Dennis Dimbleby Bagley is a brilliant young advertising executive who can't come up with a slogan to sell a revolutionary new pimple cream. His obsessive worrying affects not only his ... See full summary »
London, 1969 - two 'resting' (unemployed and unemployable) actors, Withnail and Marwood, fed up with damp, cold, piles of washing-up, mad drug dealers and psychotic Irishmen, decide to ... See full summary »
Richard E. Grant,
Nick and Frank Starkey were both policemen. A scandal forced Nick to leave the force, now a serial killer has driven the police to take him back. A web that includes Frank's wife, bribery, ... See full summary »
Mary Elizabeth Mastrantonio,
When Jim - a disenchanted yet highly popular college professor - learns of his father's death, he must track down his deadbeat brother Dave and deliver him to the funeral. Upon arrival, ... See full summary »
A Polish contractor, Nowak, leads a group of workmen to London so they can provide cheap labor for a government official based there. Nowak (Irons) has to manage the project and the men as ... See full summary »
Harold, a prosperous English gangster, is about to close a lucrative new deal when bombs start showing up in very inconvenient places. A mysterious syndicate is trying to muscle in on his ... See full summary »
Jim and Dave are brothers. They haven't spoken in years and don't like each other very much, but are forced to come together for a week when their dad dies in Kansas City. Alonzo Mourning ... See full summary »
Box elder bugs are loud, scary looking, and dependent on group swarming. Yet, they're also completely harmless and extremely passive aggressive. Using this metaphor to address a generation ... See full summary »
Dennis Dimbleby Bagley is a brilliant young advertising executive who can't come up with a slogan to sell a revolutionary new pimple cream. His obsessive worrying affects not only his relationship with his wife, his friends and his boss, but also his own body - graphically demonstrated when he grows a large stress-related boil on his shoulder. But when the boil grows eyes and a mouth and starts talking, Bagley really begins to think he's lost his mind. But has he? Written by
Michael Brooke <firstname.lastname@example.org>
The classic Aston Martin seen in the Bagleys' garage belonged to writer/director Bruce Robinson. A 1961 DB4 Convertible of which only 70 were made, he owned it for 30 years and it was auctioned off in 2008. See more »
After Bagley has lunch with his wife, she drops him back at the advertising firm's office building, but it is a different building to the one used for the interior scenes, which is the tall red building several hundred yards up the street (visible in the crane shot of their car pulling up), right next to the Lambeth bridge, as we can see from the window view in the scenes in Bagley's and Bristol's offices. See more »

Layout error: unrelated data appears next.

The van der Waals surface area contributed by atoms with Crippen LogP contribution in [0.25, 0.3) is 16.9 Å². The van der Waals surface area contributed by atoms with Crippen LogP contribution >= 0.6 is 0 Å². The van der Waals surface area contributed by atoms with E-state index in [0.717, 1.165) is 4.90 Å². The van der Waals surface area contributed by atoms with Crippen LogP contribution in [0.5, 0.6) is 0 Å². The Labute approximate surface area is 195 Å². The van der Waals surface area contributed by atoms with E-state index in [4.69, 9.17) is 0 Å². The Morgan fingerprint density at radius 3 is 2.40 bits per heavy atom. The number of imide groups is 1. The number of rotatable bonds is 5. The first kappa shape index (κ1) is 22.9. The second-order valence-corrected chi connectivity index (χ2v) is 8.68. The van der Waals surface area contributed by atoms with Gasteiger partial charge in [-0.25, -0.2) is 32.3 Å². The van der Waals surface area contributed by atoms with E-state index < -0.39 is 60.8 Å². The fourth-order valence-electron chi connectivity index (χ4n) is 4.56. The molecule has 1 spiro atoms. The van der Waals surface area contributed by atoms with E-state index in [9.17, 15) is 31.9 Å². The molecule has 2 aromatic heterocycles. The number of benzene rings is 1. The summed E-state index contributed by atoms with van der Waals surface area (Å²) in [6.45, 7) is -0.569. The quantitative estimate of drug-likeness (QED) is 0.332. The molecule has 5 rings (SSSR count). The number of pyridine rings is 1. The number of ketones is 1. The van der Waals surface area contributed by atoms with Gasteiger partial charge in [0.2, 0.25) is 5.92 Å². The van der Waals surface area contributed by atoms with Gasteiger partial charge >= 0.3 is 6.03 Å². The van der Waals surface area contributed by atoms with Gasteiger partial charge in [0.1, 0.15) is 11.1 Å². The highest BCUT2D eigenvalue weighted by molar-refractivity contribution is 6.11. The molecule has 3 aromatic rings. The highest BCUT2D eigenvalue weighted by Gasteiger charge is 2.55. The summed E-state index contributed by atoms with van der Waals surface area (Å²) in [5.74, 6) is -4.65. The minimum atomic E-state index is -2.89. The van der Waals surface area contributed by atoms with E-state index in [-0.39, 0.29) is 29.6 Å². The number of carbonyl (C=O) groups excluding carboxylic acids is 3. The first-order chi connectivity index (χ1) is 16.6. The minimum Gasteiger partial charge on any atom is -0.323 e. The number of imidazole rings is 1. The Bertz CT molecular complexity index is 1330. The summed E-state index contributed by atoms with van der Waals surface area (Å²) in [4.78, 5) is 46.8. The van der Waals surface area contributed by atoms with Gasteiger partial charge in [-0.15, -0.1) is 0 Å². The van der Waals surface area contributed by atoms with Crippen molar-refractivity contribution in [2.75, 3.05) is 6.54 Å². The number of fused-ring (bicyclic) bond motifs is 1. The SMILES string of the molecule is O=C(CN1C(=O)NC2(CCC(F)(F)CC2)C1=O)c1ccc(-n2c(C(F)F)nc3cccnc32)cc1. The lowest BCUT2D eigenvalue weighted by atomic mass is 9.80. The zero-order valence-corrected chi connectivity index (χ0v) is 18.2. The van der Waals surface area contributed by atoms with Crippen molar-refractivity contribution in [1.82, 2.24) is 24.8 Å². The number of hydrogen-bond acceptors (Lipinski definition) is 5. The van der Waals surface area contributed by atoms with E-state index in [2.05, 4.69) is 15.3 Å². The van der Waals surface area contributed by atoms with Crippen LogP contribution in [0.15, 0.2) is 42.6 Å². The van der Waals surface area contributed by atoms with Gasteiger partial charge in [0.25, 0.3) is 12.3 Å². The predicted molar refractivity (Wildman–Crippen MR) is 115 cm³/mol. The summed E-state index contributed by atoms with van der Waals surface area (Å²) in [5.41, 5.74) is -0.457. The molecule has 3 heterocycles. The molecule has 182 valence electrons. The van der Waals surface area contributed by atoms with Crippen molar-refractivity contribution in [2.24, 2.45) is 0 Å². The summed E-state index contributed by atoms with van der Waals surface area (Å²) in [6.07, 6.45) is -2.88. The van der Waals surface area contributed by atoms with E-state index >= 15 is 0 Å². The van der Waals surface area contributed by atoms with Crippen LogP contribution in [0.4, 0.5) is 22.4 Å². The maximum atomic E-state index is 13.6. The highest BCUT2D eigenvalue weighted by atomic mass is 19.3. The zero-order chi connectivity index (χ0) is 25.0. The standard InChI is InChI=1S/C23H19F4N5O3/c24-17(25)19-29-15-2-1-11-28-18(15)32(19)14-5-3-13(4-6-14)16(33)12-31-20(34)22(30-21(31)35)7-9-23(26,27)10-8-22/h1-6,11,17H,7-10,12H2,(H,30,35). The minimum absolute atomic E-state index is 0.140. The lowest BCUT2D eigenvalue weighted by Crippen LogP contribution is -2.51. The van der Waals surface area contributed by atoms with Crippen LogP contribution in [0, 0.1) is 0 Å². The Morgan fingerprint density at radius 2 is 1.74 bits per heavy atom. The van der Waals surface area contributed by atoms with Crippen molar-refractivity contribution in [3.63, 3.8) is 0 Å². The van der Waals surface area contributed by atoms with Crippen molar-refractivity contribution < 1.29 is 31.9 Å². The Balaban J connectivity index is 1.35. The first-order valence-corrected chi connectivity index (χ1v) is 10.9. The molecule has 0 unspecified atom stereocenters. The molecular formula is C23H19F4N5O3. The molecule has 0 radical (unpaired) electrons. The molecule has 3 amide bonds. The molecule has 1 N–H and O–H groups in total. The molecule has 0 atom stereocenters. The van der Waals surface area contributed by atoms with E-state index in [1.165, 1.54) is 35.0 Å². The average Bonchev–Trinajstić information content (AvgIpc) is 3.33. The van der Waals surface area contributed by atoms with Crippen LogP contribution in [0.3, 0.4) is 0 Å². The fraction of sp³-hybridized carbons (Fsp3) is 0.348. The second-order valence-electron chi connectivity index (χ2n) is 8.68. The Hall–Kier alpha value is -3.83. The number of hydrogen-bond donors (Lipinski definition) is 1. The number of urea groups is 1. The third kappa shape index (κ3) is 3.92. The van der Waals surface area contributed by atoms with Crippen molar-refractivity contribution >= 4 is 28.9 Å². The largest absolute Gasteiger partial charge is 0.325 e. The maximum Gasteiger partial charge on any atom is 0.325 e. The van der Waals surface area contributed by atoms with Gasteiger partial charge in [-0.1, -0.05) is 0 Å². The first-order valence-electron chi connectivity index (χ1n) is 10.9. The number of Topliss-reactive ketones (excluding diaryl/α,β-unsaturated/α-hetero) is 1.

Denis Dimbleby Bagley:
Let me try and clarify some of this for you. Best Company Supermarkets are not interested in selling wholesome foods. They are not worried about the nation's health. What is concerning them, is that the nation appears to be getting worried about its health, and that is what's worrying Best Co., because Best Co. wants to go on selling them what it always has, i.e. white breads, baked beans, canned foods, and that suppurating, fat squirting little heart attack traditionally known as ...
[...] See more »
The Man From "Boil Busters" Pays The Price Of Creativity
Just like having dandruff, B.O., and/or bad breath, having boils (especially one that has a bad attitude and can talk) is certainly no laughing matter, or is it?
It would be an understatement to say that having a lippy, ego-centric carbuncle can make one extremely unpopular at any social function.
So you can well-imagine the unpleasant predicament advertising whizz-kid, Dennis Bagley, found himself in when, sure enough, he discovered a sizable, jabbering boil growing out of his shoulder, at the base of his neck.
For the most part, I found 'How To Get Ahead In Advertising' to be quite a novel and entertaining look at the ill-effects of job-related stress, paranoia, and split-personality disorder.
Offensive, insulting, quirky, & bizarre - Actor Richard Grant (and all of his agitated and haywire ranting & raving) delivered a hyperactive, adrenaline-rush performance as Dennis Bagley, the hilariously irritating ass from "Boil Busters".
Even though this 1989, British comedy wouldn't suit everyone's tastes, it still does contain enough genuinely comical moments to make it worth at least one honest viewing.
Yes. This film definitely hit its fair share of bona-fide bum-notes, but, generally speaking, its cynical and sneering look at the advertising business was quite a frank, and, yes, even refreshing one, at times.
0 of 0 people found this review helpful.
Was this review helpful to you?